ABC's JONATHAN KARL: Talk about white smoke: I am told, by Republican sources, that President Obama got standing ovations at the beginning and end of his meeting yesterday with House Republicans on Capitol Hill - his first such meeting in four years. There were tough questions and no breakthroughs, but a source inside the closed-door meeting called it "very cordial" and told me that virtually every House Republican who stood up to ask a question began by saying, "Thank you for coming" and "You are welcome here anytime." Some added, "We need to work together." The biggest laugh line: The president informed the group that there was white smoke at the Vatican, and Rep. Billy Long of Missouri yelled out, "Does that mean the White House is open for tours?" Obama responded: "No, but the Vatican is." This was Obama's first visit to Capitol Hill to meet with House Republicans in four years. He has met with them a total of four times, the most recent being at the White House 2011. Here's more about yesterday's big meeting: http://abcn.ws/Ybx2ts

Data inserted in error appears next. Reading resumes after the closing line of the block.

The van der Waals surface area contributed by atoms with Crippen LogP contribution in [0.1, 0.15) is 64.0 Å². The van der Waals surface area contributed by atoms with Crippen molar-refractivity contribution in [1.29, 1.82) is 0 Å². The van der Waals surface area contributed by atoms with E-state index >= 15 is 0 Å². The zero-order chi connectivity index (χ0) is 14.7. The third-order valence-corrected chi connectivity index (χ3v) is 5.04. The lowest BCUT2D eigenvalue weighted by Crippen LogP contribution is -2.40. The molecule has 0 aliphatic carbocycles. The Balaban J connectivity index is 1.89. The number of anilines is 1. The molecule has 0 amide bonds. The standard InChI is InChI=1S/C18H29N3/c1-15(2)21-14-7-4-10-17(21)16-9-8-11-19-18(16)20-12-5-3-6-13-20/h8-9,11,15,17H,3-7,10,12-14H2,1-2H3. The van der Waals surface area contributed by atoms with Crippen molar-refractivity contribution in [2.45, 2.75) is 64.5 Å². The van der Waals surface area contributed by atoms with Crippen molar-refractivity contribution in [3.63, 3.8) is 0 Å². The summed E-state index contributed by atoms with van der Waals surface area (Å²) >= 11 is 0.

ABC's RICK KLEIN: There they will all be (mostly) in one place, several generations lost about the next race. Perhaps the only thing attendees at this year's Conservative Political Action Conference can agree on is the "conservative" label. Beyond that, question about who's not there (Chris Christie, Bob McDonnell, GOP gay-rights groups) are competing with questions about who is (lots of future stars, sure, though nobody figures to get more coverage than Mitt Romney and Sarah Palin). Attention and talk will turn to 2016, including the straw poll winner who almost certainly won't be the party nominee. But of more immediate concern to the gathered conservative flock is how attendees interact with their allies on Capitol Hill. The red meat is set to be served at the first time in the Obama presidency that Republicans are breaking bread with the president. The message coming from CPAC is highly unlikely to involve bargains with President Obama, grand or otherwise.